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Deaths due to injuries among employed adults: the effects of socioeconomic class.
Steenland-K; Halperin-W; Hu-S; Walker-JT
Epidemiology 2003 Jan; 14(1):74-79
Few studies have investigated socioeconomic status (SES) and external causes of death (ie, deaths attributable to injuries). These deaths are of particular interest because they are potentially preventable and they represent the second leading cause of years of life lost under age 75. We studied 261,723 deaths from external causes in 27 states from 1984 to 1997 among employed persons age 20-64. Numerator data came from occupation on the death certificate. Occupation-specific denominator data came from the U.S. Census. A Nam-Powers SES score was assigned to each occupation based on its relative income and education in the U.S. Census. After adjusting for age, sex, year and race, SES was strongly associated with mortality from all external causes combined for men (rate ratios = 2.9, 2.3, 1.5, and 1.0 by ascending SES quartile), and to a lesser extent for women (rate ratios = 1.6, 1.0, 1.1, and 1.0). A similar pattern was seen for each of the specific external causes (motor vehicle deaths, suicide, homicide, injuries other than by motor vehicle, and medical complications). We estimate 41% of deaths from external causes are attributable to having a SES below the top quartile (both sexes combined).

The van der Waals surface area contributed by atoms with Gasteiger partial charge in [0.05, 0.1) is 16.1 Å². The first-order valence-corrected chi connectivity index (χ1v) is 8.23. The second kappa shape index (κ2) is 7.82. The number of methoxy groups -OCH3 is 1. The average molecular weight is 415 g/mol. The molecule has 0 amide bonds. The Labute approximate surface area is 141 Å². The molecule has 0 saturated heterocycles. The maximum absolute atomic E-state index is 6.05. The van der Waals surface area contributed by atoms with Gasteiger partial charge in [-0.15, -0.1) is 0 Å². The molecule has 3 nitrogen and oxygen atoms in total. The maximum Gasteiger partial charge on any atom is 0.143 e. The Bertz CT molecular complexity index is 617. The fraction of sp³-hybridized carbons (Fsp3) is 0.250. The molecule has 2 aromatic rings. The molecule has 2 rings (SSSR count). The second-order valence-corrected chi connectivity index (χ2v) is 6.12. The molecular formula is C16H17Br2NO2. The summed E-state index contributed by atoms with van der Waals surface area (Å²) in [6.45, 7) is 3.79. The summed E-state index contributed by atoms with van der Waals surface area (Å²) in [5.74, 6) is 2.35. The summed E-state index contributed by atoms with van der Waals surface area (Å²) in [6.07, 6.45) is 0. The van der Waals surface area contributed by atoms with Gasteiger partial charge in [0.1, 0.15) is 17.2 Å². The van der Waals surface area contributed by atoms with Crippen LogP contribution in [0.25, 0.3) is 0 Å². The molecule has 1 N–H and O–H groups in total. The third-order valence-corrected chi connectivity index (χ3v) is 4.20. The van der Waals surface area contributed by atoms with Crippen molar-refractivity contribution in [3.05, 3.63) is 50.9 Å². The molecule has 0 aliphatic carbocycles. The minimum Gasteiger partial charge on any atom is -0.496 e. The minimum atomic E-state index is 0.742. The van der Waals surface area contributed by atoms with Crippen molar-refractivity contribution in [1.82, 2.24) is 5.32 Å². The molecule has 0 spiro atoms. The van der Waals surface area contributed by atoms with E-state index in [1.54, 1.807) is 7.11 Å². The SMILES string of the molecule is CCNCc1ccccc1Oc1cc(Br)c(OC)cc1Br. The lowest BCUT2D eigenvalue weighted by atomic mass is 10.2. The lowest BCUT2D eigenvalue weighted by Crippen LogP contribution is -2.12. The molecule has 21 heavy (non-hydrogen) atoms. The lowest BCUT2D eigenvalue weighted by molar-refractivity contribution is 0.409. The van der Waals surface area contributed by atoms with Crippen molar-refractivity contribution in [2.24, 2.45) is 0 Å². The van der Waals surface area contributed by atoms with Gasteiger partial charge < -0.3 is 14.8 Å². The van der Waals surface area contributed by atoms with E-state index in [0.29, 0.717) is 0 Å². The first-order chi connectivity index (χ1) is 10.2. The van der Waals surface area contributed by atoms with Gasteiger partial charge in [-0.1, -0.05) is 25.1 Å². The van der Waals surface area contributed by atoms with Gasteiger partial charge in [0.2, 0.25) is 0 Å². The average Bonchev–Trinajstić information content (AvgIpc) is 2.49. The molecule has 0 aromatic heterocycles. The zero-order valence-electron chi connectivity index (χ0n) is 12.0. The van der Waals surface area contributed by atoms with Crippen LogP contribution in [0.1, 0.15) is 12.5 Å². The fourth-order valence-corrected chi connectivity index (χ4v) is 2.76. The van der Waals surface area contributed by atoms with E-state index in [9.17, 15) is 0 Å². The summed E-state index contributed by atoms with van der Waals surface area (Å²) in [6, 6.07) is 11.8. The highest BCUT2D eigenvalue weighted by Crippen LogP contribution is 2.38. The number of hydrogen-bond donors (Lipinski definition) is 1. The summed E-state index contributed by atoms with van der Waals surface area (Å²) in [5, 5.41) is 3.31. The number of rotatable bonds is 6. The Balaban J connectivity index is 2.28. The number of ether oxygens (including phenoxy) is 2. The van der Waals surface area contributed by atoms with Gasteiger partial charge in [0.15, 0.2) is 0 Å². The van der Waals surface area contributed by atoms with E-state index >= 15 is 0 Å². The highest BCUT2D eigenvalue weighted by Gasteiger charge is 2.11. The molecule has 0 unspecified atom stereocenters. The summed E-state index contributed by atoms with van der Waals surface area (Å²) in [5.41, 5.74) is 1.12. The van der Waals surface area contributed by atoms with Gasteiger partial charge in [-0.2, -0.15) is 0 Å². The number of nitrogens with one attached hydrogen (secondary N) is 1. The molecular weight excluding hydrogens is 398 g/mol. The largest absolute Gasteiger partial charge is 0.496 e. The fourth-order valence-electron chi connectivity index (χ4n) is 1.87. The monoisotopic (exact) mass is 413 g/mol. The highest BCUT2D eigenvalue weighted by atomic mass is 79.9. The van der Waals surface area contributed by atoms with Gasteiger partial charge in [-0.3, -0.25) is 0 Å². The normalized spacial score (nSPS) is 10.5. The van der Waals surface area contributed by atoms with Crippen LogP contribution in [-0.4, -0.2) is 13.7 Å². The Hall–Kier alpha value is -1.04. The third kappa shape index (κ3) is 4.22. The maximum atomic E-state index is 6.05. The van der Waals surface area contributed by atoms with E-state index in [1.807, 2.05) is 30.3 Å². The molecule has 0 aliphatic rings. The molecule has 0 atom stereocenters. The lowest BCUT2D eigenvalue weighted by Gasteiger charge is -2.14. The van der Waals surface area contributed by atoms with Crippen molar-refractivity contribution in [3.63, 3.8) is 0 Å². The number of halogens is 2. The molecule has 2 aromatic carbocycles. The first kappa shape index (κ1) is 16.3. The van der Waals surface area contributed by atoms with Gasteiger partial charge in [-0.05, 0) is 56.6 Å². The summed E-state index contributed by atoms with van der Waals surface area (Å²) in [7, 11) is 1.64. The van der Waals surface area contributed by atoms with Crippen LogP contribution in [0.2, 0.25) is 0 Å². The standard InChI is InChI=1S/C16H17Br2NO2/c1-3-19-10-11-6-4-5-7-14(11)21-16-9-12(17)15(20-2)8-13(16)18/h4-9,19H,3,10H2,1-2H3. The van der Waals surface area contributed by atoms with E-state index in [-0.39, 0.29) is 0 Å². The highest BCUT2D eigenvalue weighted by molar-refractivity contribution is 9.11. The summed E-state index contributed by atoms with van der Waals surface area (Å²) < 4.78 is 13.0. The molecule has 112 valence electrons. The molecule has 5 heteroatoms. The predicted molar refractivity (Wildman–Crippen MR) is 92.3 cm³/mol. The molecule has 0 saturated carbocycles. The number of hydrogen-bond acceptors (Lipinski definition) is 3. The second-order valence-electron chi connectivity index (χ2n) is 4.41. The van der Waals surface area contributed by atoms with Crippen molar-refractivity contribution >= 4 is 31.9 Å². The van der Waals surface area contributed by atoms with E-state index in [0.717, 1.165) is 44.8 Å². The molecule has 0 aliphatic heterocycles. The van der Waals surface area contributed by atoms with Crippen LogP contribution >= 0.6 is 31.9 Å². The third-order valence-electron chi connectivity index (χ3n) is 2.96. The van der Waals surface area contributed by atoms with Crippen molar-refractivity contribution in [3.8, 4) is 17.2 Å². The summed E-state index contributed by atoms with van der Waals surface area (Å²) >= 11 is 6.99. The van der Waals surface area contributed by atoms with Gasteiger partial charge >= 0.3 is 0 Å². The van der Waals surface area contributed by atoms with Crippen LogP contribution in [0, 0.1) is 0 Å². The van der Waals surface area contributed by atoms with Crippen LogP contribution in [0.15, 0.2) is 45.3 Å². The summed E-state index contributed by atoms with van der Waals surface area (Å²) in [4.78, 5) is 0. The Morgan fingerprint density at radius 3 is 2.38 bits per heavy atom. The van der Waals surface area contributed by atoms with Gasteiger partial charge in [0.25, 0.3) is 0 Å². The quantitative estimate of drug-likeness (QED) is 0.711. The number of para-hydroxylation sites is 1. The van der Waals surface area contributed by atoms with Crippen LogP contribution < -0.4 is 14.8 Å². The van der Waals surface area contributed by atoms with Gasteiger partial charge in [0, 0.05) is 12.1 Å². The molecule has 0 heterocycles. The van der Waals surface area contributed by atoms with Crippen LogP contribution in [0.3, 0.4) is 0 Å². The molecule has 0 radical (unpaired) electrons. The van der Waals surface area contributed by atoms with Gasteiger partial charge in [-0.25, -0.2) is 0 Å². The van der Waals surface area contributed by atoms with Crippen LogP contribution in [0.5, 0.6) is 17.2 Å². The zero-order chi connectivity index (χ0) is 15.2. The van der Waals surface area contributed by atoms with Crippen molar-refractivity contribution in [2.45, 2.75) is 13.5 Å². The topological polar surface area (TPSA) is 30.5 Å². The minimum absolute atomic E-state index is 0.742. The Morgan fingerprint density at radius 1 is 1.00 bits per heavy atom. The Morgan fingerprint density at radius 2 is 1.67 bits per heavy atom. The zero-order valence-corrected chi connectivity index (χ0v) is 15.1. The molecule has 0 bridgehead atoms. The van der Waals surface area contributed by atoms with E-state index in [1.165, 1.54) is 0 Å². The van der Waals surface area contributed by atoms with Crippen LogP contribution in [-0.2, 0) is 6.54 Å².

Injuries; Mortality-data; Mortality-rates; Demographic-characteristics; Age-factors; Sex-factors; Racial-factors; Sociological-factors; NOMS; National Occupational Mortality Surveillance
Kyle Steenland, Emory School of Public Health, 1518 Clifton Rd, Atlanta, GA 30322
Issue of Publication
GA; NJ; OH
Page last reviewed: April 12, 2019
Content source: National Institute for Occupational Safety and Health Education and Information Division